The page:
Crown of the Contenders
The Corona Family Brings Teamster Pride to the Sweet Science
There are few jobs more difficult than being a union organizer – but a job where you get punched in the face comes close.
“It’s probably the hardest job to tell these guys that it’s your federal right to organize,” said Ray Corona, IBT Organizer. “To have a better work life with a contract. That you’ll know when you’ll get a raise, not if you’ll get a raise, the pension, the benefits. It’s a tough job, but I love it.”
In addition to being a union organizer, Corona has another job and how he got there is just as interesting. Born and raised in Basset-La Puente, Calif., Corona started boxing at a young age, but also had his fair share of run-ins with the law growing up. At 27, Corona decided to leave that life behind him – he got a Teamster job at Consolidated Freightways and dedicated much of his spare time to Local 63 and boxing. At first boxing officials wouldn’t let Corona train to be a referee, but he kept showing up to watch matches anyways. After five years of this, his dedication was noticed, and he was given the opportunity to train and officiate matches by Marty Denkin, an iconic figure in Los Angeles boxing.
“For a whole year I had to go to training and go to the fights on my own dime, but in 1998 they let me in,” Corona said. “Hard work definitely pays off.”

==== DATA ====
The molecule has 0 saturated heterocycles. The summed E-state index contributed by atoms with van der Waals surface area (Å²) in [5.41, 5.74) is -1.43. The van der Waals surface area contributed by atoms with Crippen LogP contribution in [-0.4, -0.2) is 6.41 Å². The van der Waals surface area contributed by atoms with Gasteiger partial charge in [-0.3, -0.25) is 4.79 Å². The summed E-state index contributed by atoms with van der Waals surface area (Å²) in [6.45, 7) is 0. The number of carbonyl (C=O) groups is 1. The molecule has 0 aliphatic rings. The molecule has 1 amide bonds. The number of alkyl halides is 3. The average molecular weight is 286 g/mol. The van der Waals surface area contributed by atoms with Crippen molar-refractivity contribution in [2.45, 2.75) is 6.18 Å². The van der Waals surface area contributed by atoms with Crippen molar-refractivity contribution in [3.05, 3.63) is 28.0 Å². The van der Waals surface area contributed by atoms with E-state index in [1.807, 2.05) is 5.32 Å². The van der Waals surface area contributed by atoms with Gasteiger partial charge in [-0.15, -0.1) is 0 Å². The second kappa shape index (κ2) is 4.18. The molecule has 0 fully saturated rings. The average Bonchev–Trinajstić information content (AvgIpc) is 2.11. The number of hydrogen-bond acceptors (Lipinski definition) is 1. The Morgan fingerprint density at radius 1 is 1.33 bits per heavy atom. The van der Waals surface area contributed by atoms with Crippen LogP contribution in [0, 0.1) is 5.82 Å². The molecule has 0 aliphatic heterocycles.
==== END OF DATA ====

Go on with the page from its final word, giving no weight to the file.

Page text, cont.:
Putting in work both as a boxing referee and as an engaged member of his local union paid off for him. Corona has officiated over 500 boxing and mixed martial arts fights throughout his twenty-plus-year career, many with some of the biggest names in combat sports. In 2019 Corona officiated the World Boxing Organization (WBO) Super Middleweight Title Fight, where reigning world champion Billy Joe Saunders successfully defended his belt against challenger Marcelo Esteban Coceres. Last year he was the referee in the most widely-watched exhibition boxing match of all time – an eight-round bout between former quadruple World Champion Roy Jones Jr. and former undisputed Heavyweight World Champion Mike Tyson that ended in a draw.
“I give thanks to the Teamsters, because of them I was able to get time off to dedicate to boxing – to my own career as a referee, to my son’s career as a professional,” Corona said. “In a non-union barn, I never would have been able to do that.”
Heir to the Crown
In addition to being well respected in the sport as an officiant, Corona passed the tradition down to his five sons. All of the Corona brothers trained to fight, three of them competed as amateurs, and his youngest son Adrian “Too Cold” Corona has gone professional. In addition to his boxing career, Adrian also followed in his father’s footstep by becoming a member of Local 63 and is proud to carry on that tradition as well.
“It’s meant a lot to me – for my parents, they always had reliable jobs because of the union, they were always able to provide for us. Going to the doctors, the dentist, I was able to get all of that because of the union. I didn’t know all of that growing up as a kid, but now I know how important it is.”
At only 21 years old, Adrian Corona has already made quite a name for himself in California boxing. Adrian trained under his father for the fourteen fights in his amateur career. Since making the leap to the professional circuit, he trains under Ben Lira, a legendary coach who has had a number of his contenders under his wing who have gone on to win world titles. Adrian is undefeated 7 – 0 in his boxing career so far, including one knockout.
“Boxing has taught me a lot about myself – not just as an athlete, but as a person,” the younger Corona said. “It’s taught me discipline, commitment, sacrifice. That’s why I love to fight – everything I do, I try to do it the best I possibly can.”